Discrimination Of African Americans In The 1920's

343 Words2 Pages
Between 1885 and 1915, racism was rampant in America. White supremacy was the popular view of the time, and African-Americans were deemed ignorant and inferior. This dark era of American history was oppressive for the poor, uneducated Africans attempting to peacefully coexist and recover from their prior years of slavery. However, many issues during this time proved to be substantial roadblocks on the way to racial equality. Relations between the Africans and Caucasians were incredibly negative; blacks were victims of constant discrimination and abuse. Segregation became a way of life after the Plessy v. Ferguson act was passed. The act claimed that all facilities would be "separate, but equal" for blacks and whites. However, African-American facilities were often run-down and horribly cheap compared to those of their white counterparts. Discrimination against black voters was also a major issue of the time. Many white supremacists believed that the African-Americans lacked the intellectual capacities needed to vote, and did everything in their power to prevent them from having a part in the democratic system. The grandfather clause was adapted in the late 19th century, and its true intent was to deny poor, uneducated African-Americans the right to vote. However, a move was finally made on the blacks ' behalf, and the 15th amendment was passed, which stated that the "right of citizens…show more content…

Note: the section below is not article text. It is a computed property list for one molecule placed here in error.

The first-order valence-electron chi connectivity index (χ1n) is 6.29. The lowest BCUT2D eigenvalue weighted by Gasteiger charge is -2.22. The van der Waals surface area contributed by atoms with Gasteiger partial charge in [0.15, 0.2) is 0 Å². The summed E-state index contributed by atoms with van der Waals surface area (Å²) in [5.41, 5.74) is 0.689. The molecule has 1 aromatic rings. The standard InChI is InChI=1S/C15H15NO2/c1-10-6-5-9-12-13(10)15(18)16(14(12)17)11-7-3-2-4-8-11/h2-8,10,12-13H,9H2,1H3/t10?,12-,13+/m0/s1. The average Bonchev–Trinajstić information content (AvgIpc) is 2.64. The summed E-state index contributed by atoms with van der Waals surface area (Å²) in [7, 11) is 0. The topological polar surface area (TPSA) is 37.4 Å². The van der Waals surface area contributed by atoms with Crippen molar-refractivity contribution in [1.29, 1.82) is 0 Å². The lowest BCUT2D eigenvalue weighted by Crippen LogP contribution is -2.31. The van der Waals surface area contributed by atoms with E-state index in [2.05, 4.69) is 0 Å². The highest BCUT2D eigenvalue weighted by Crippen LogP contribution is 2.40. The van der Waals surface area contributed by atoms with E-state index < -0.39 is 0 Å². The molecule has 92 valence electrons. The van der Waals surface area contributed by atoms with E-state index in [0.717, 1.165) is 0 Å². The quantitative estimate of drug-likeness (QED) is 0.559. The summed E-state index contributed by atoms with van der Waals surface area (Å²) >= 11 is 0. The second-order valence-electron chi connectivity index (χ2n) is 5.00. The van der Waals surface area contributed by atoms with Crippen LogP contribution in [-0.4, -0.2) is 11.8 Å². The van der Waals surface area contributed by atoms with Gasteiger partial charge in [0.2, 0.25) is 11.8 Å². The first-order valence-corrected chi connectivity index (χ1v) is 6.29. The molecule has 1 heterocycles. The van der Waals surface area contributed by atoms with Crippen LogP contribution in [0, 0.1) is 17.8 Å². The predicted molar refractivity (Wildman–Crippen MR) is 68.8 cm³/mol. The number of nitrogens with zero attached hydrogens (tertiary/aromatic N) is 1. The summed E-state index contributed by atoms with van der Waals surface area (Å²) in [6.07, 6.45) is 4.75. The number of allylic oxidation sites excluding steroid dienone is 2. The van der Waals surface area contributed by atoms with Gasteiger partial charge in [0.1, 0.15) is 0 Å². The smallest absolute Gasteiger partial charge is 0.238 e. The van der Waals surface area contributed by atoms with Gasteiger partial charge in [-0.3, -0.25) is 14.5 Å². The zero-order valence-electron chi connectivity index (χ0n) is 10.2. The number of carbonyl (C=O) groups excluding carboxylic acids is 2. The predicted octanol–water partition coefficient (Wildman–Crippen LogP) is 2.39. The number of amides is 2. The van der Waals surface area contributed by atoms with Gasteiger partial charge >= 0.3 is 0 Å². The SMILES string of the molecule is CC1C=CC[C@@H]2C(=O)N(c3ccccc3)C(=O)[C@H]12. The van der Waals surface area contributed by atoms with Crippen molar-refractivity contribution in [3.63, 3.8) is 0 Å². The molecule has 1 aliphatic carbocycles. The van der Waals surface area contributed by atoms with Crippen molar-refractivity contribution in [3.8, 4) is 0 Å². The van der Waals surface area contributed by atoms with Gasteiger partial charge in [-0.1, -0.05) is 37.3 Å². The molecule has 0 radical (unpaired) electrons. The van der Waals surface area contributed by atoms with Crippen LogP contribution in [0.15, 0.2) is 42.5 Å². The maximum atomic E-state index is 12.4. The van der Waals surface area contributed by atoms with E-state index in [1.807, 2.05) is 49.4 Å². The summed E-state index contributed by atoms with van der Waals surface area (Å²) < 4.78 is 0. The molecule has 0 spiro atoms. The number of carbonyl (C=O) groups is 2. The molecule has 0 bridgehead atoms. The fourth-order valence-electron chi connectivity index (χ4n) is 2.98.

They had already had to deal with slavery the years prior, and even though they were freed, they were still held back from accomplishing their dreams simply because of their skin color. Because of this, many African-Americans grew depressed, angry, and some even committed suicide. Others emigrated to Africa. It wasn’t until the 1960s that African-Americans finally attained their full rights; there were no more laws keeping them from doing what any other white man could

More about Discrimination Of African Americans In The 1920's

Open Document